The Freezer Will Not Clean Your Jeans

Editor’s note: This is an updated version of a post published on January 4, 2011.

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Back in 2010, we asked the question,  “Can the freezer really clean your jeans?” We had heard many stories from denim enthusiasts who would do anything to maintain the wash of their jeans, including going months without washing or dry cleaning them. Freezing was named as one method for getting denim clean without subjecting them to water or harsh chemicals.

The theory is that you can kill the bacteria (and smell) by freezing and killing the bacteria.

Well, folks, the theory is false.

Back before I started editing Eat Sleep Denim, I investigated this issue for Gizmodo. I found a few hands-on experiments and interviewed a few scientists. All of the findings came to pretty much the same conclusion: The freezer won’t kill all of the bacteria, and they will repopulate your pants once they thaw. All it takes is a single survivor.

But, raw denim aficionados, don’t fret too much if you can’t bear the thought of washing away your denim’s personalized imprint. One experiment found that jeans left unwashed for 15 weeks had nearly the same amount of bacteria as jeans worn for 13 days. The bacteria probably dies off rapidly enough that it doesn’t accumulate as much as you might think.

That’s notwithstanding spills (the drink and/or falling variety), barf, or other potentially grossifying substances. In those cases, might as well wash them on the gentle cycle with some ridiculously expensive organic laundry detergent. Any loss to your personal fade marks will be paid back in your improved social standing.

[Photo via Heddels]


  1. January 5, 2011 / 8:19 am

    interesting- I had heard of this technique and great that you tested the theory. While I don’t fret about my blue jeans, my black ones, especially a pair I have that i adore, are very dear to me and I do worry that each time I wash them I am condemning them to a paler appearance and that even from the 1st wash the shade is not as vibrant. I’m guessing you have quite an efficient freezer? I doubt I could do this with my tiny ice-box 🙂

  2. January 5, 2011 / 8:28 am

    Hmmm good to know! This could be the way to freshen up my new skinny jeans without the fear of washing them and them shrinking!

  3. January 5, 2011 / 8:43 am

    so interesting–i’ve never had blue jeans i cared enough about to worry about washing them, but i agree with the first comment: i have a fav pair of black jeans that are no longer made and i worry all the time that i’ll ruin them forever!

  4. Sacha Cruse
    January 5, 2011 / 8:52 am

    Would steam mess up the wash/finish? It seems so much faster than leaving jeans in the freezer for a week.

  5. January 5, 2011 / 11:06 am

    This is so cool and much easier than attempting to get that black laundry detergent – which you totally need to test next!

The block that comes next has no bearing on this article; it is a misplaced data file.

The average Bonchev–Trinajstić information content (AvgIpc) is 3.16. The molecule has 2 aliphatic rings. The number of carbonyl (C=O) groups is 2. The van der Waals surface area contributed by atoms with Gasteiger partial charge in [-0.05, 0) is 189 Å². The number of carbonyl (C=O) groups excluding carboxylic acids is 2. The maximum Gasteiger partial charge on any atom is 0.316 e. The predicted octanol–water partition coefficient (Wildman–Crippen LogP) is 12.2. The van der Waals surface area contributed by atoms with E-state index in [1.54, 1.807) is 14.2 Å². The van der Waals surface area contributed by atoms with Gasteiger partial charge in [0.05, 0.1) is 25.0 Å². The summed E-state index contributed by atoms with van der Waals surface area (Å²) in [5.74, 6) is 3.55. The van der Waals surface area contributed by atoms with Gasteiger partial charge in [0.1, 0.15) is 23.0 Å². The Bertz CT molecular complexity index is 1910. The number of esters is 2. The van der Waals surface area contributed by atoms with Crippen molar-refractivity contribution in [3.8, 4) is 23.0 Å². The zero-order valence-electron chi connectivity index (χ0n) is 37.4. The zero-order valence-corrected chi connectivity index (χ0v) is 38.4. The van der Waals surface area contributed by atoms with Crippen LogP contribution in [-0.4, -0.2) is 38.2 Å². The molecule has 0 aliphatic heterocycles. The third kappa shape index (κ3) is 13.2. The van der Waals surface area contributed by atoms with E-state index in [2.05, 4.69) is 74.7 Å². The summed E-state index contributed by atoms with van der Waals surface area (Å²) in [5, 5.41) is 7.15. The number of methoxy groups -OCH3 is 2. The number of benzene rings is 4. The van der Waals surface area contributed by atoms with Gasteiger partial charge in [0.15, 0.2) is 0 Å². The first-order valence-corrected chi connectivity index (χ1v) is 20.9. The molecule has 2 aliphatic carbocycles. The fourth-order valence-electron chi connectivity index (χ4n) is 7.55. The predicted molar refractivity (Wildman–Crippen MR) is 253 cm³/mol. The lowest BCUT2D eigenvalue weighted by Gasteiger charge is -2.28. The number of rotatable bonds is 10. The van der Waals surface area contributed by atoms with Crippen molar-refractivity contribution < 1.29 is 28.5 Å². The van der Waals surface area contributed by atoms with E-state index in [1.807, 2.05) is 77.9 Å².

6. January 5, 2011 / 2:42 pm

    Great experiment.

  7. Jennine
    January 6, 2011 / 7:54 am

    @fashionlimbo… tell me about it! i push it to the limit with my black jeans, because i HATE the color of faded black. i’ve even tried re-dying my blacks, but the dye in the store never seems to hold up as well as dry cleaning. ah, keeping the blacks black, it’s a never ending cycle!
    @ashe, certainly! it’s good to push off the washing as much as possible!
    @rachel, oh yeah, well you could try re-dying them, to maintain the black…but that might affect any distressing.
    @fasshonaburu, oh yes, i live in a building with no laundry, so i have it “done” (only in NY right)… i bet they would charge so much more to use special detergent!

  8. Dayna
    January 11, 2011 / 8:11 pm

    I would really like to know more about steaming them! I don’t think it would fade them or mess up the details…I wash my jeans to get them to tighten up again, as they can get a little baggy. Steam would maybe help this?

  9. September 11, 2011 / 10:47 am

    can you use something other than a ziplock bag

  10. March 1, 2012 / 9:28 pm

    Other things that could be causing the chest freezer not to cool are a faulty compressor or a low level of refrigerant. In both instances. you’ll need specialized equipment to check and repair.

  11. Anthony
    April 26, 2012 / 5:22 pm

    Could also be that there’s not oxygen in the bag as well? Maybe the bacteria suffocate and freeze? Just a thought

  12. Jen
    February 3, 2013 / 8:34 pm

    You can throw a handful of rock salt in a cold wash with no soap when you first get your jeans. This will set the dye and keep them from fading anywhere near as fast — and keep them from bleeding on other clothes you may wash with them.

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